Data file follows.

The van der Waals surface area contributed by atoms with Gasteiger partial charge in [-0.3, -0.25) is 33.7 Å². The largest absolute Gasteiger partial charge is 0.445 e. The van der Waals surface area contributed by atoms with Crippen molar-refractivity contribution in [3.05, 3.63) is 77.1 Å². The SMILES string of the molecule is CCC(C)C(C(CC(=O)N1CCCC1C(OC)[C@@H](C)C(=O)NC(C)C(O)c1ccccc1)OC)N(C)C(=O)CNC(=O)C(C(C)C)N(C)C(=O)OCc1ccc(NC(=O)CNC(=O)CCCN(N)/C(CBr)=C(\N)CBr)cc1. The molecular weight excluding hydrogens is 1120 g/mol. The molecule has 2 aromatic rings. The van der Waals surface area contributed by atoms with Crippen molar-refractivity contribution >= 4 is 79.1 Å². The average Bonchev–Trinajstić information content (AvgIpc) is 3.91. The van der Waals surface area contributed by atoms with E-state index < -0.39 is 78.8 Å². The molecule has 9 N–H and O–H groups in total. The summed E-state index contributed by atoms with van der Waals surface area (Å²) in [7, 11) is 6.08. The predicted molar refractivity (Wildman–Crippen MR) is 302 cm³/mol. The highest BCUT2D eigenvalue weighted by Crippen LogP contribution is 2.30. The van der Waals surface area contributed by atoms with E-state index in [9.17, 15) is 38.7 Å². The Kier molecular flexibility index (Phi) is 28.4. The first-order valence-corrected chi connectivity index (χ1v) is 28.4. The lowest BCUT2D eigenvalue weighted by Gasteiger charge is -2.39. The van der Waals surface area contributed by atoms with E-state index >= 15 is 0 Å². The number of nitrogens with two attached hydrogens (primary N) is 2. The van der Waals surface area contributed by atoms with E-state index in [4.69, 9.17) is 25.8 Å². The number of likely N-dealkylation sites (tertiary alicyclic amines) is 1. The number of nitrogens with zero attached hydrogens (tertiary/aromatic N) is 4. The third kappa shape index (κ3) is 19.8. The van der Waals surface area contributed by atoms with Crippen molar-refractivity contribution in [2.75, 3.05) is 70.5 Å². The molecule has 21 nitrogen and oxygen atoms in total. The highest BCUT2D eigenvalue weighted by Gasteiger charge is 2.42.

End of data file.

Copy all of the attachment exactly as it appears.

The van der Waals surface area contributed by atoms with Gasteiger partial charge in [-0.3, -0.25) is 33.7 Å². The largest absolute Gasteiger partial charge is 0.445 e. The van der Waals surface area contributed by atoms with Crippen molar-refractivity contribution in [3.05, 3.63) is 77.1 Å². The SMILES string of the molecule is CCC(C)C(C(CC(=O)N1CCCC1C(OC)[C@@H](C)C(=O)NC(C)C(O)c1ccccc1)OC)N(C)C(=O)CNC(=O)C(C(C)C)N(C)C(=O)OCc1ccc(NC(=O)CNC(=O)CCCN(N)/C(CBr)=C(\N)CBr)cc1. The molecular weight excluding hydrogens is 1120 g/mol. The molecule has 2 aromatic rings. The van der Waals surface area contributed by atoms with Crippen molar-refractivity contribution >= 4 is 79.1 Å². The average Bonchev–Trinajstić information content (AvgIpc) is 3.91. The van der Waals surface area contributed by atoms with E-state index < -0.39 is 78.8 Å². The molecule has 9 N–H and O–H groups in total. The summed E-state index contributed by atoms with van der Waals surface area (Å²) in [7, 11) is 6.08. The predicted molar refractivity (Wildman–Crippen MR) is 302 cm³/mol. The highest BCUT2D eigenvalue weighted by Crippen LogP contribution is 2.30. The van der Waals surface area contributed by atoms with E-state index in [9.17, 15) is 38.7 Å². The Kier molecular flexibility index (Phi) is 28.4. The first-order valence-corrected chi connectivity index (χ1v) is 28.4. The lowest BCUT2D eigenvalue weighted by Gasteiger charge is -2.39. The van der Waals surface area contributed by atoms with E-state index >= 15 is 0 Å². The number of nitrogens with two attached hydrogens (primary N) is 2. The van der Waals surface area contributed by atoms with E-state index in [4.69, 9.17) is 25.8 Å². The number of likely N-dealkylation sites (tertiary alicyclic amines) is 1. The number of nitrogens with zero attached hydrogens (tertiary/aromatic N) is 4. The third kappa shape index (κ3) is 19.8. The van der Waals surface area contributed by atoms with Crippen molar-refractivity contribution in [2.75, 3.05) is 70.5 Å². The molecule has 21 nitrogen and oxygen atoms in total. The highest BCUT2D eigenvalue weighted by Gasteiger charge is 2.42.